As he gets ready to begin his professional football career, being introduced on the biggest of stages during the NFL draft, Temple's Haason Reddick won't forget the two people who had the biggest influence on his success.
Former Temple head coach Matt Rhule and assistant Francis Brown gave Reddick's improbable career a major boost, but his parents, RaeLakia Reddick and Raymond Matthews, provided the emotional and financial support when times looked bleak.
Reddick, a top prospect at linebacker, set an American Athletic Conference record with 221/2 tackles for losses as a senior. Now he is preparing for his signature moment, almost certainly to come Thursday in the first round of the NFL draft.
"Both of my parents have been so motivational," Reddick said last week.
His story - from walk-on to likely first-round pick - has been well-documented. Yet when he reached the lowest of depths, after former Temple coach Steve Addazio didn't want him, even as a walk-on, Reddick leaned heavily on his parents.
"He was real down because he knew he was better than a lot of guys," his father said.
The break came when Addazio left for Boston College and Rhule arrived at Temple and retained Brown. The graduate assistant coach under Addazio was named defensive backs coach.
Brown, a standout quarterback-defensive back at Camden, had known Reddick and his parents, who are from Camden, for many years. He persuaded Rhule to keep Reddick.
"Knowing his father and mom and how hard they worked to get him into school, there is something I felt I had to do," Brown said in a telephone interview from Texas, where he is now an assistant under Rhule at Baylor. "Me being young, I begged them and I was probably out of line."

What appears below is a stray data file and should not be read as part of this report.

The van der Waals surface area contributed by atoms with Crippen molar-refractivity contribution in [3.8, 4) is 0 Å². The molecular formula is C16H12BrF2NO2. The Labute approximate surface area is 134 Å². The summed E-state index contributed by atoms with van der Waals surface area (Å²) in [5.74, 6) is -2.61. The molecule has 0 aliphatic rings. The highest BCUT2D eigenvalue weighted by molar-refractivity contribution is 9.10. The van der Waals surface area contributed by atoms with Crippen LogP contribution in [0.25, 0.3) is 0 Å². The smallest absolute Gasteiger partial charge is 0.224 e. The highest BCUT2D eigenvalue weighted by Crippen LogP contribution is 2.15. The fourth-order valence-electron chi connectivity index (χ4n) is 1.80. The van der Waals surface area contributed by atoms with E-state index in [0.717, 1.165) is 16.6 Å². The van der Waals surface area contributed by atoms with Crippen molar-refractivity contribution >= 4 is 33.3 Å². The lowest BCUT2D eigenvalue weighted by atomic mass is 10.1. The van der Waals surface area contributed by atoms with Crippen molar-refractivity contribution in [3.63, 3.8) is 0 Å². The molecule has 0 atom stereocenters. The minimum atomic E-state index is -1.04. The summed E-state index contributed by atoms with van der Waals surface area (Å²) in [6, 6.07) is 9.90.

Rhule liked everything he saw and heard about Reddick and welcomed him to the team.
But Reddick, who played sparingly in his final two high school seasons at Haddon Heights because of injury, was not offered a scholarship right away. That caused financial hardship, but his parents were willing to accept it.
"Initially, I did his grocery shopping for him every week, but then I saw he was missing key opportunities to be with his friends off the field," his mother said.
So RaeLakia, a teacher at Camden Acelero Learning, a Head Start educational program, took out a loan so her son could have a meal card.
"It meant a lot to me that she did that and wanted to make sure I was comfortable," said Reddick, who did not earn a scholarship until the spring after his redshirt junior season.
All through his college career, his mother stressed one thing: get the degree. Her son graduated in December with a degree in criminal justice.
"I have always been about education and I have seen kids that were awesome and they got hurt and didn't have the degree to fall back on," she said.
As for his football progress, it wasn't easy at first being at the bottom of the depth chart. Reddick redshirted in his first year under Addazio, then did not play in the first three games as a freshman under Rhule.
All the while, his father used to attend those 6 a.m. practices and encouraged his son on a daily basis.
"I told him to have faith and keep working and your talents will be seen," Matthews said. "And you could see he had the speed and the strength."
After those first three games, Reddick started seeing time on special teams and at linebacker. In 2014, he played in nine games and made two starts. Then he had a breakout junior year at defensive end, beginning with a 1 1/2-sack performance in Temple's first win over Penn State since 1941. He was named honorable mention all-American Athletic Conference.
The 6-foot-1, 237-pound Reddick took it to another level as a senior as Temple went 10-4 and won the AAC championship game with a 34-10 victory over Navy.
Reddick, who played defensive end as a senior but is projected as an NFL linebacker, then followed that with dominating showings at the Senior Bowl and the scouting combine, where he ran a 4.52 40-yard dash.
Now comes Thursday. Reddick is among 22 NFL hopefuls invited to the draft in Philadelphia, 15 minutes from his hometown of Camden.
"I am a very emotional person and I am sure the tears will be flowing," his mother said.
His father may need a few extra tissues as well.
"Every day I wake up and think of all the hard work he did," Matthews said. "I am so proud of him."
Reddick will be happy to have his parents share in his big day.
"They both helped me be strong when I was down," he said. "I can't say enough about all they have done for me."